Can 3D ECG imaging replace these sophisticated techniques for localizing the origin and mechanism of AT? There are certainly many hurdles that remain to be overcome. A prospective blinded comparison is critical to determining how well the system can perform outside of a carefully controlled study from an experienced lab. Endocardial signals in diseased or ablated atrium are often characterized by widely split potentials. Whether these low-amplitude split potentials can be reliably estimated using signals recorded from the body surface remains to be determined. For example, we are told that “extensive ablation” was performed in many of the patients, but in Figures 3 and 4 of Shah et al. (4), it is not clear that whether the pulmonary vein antra are electrically isolated or whether there are any barriers present from previous linear ablation. Although a substantial number of patients in the investigators' series had undergone previous ablation, the identified macro–re-entrant tachycardias, mitral annular flutter, left atrial roof-dependent flutter, and isthmus-dependent right atrial flutter are circuits that activate a large portion of their respective chamber with relatively uniform conduction. Whether the system would be able to localize tachycardias emanating from partially reconnected pulmonary veins is not reported. Many of us experienced the limitations of noncontact endocardial basket mapping, when electrograms estimated from endocavitary signals recorded >4 cm from the cardiac surface were poorly reproduced. Such systems worked well in normal hearts with uniform conduction, but less accurately in diseased and scarred atrium. Although the investigators report outcome in patients with extensive previous ablation, whether such results will hold up to prospective analysis remains to be determined. Moreover, localization of arrhythmias within the atrial septal region may prove to be a limitation of this system. Finally, it is unknown how the system will perform localizing ventricular arrhythmias.
Some might argue that the system is of intellectual curiosity only, as one will always need to perform invasive mapping and entrainment to confirm the tachycardia mechanism prior to ablation. However, there are significant advantages to using such a system if it proves to be as effective as this initial report. Counseling a patient on whether transseptal access is required may be very helpful prior to the procedure. In addition, often a significant amount of time is taken to construct a detailed activation map of both atria and the thoracic veins. Focusing on the chamber and region of interest would significantly decrease the time needed for mapping and ablation procedures. It would also facilitate mapping arrhythmias that terminate or change during mapping. The ability to perform “single beat” mapping is a clear advance compared with present technology.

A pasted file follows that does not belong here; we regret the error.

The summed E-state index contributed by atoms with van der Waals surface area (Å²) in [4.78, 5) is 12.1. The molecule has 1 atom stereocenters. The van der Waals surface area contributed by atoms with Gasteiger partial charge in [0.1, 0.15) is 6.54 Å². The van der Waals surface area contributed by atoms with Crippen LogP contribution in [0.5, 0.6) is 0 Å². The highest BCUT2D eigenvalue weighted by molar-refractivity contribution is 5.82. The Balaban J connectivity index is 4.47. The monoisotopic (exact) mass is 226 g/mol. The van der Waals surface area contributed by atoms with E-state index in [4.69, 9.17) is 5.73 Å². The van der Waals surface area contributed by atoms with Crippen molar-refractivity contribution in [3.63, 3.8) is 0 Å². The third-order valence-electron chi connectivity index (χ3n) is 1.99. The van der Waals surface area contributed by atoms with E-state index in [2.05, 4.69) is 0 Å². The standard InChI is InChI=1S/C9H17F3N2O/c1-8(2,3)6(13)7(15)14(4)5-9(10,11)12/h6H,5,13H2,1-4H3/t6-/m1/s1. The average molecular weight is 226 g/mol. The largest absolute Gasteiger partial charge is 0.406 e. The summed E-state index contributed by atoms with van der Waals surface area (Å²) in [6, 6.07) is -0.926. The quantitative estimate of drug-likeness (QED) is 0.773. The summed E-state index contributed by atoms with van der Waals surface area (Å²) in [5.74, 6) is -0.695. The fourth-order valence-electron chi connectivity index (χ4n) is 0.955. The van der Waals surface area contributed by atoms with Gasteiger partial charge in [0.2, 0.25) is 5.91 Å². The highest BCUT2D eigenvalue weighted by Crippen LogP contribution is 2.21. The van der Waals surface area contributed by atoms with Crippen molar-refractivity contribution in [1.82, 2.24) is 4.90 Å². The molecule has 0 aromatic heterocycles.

This work by Shah et al. (4) summarizes experience from 3 laboratories well experienced in the use of the newer technology. The results reported are truly incredible especially because almost one-half of the AT were obtained from patients who had undergone prior atrial fibrillation ablation. It remains to be seen whether these incredible results can be matched by the rest of the electrophysiological community. In summary, the investigators are to be congratulated on the launching of an important new endeavor. It is said that the hardest part of any important journey is the first step, and we are indebted to these investigators for this great leap forward.
↵∗ Editorials published in the Journal of the American College of Cardiology reflect the views of the authors and do not necessarily represent the views of JACC or the American College of Cardiology.
Dr. Scheinman has received honoraria from who for lectures. Dr. Gerstenfeld has reported that he has no relationships relevant to the contents of this paper to disclose.
- American College of Cardiology Foundation
- Roberts-Thompson K.C.,
- Kistler P.M.,
- Kalman J.M.
- Jais P.,
- Matsuo S.,
- Knecht S.,
- et al.
- Shah A.J.,
- Hocini M.,
- Xhaet O.,
- et al.
- Rudy Y.
- Yang Y.,
- Varma N.,
- Badhwar N.,
- et al.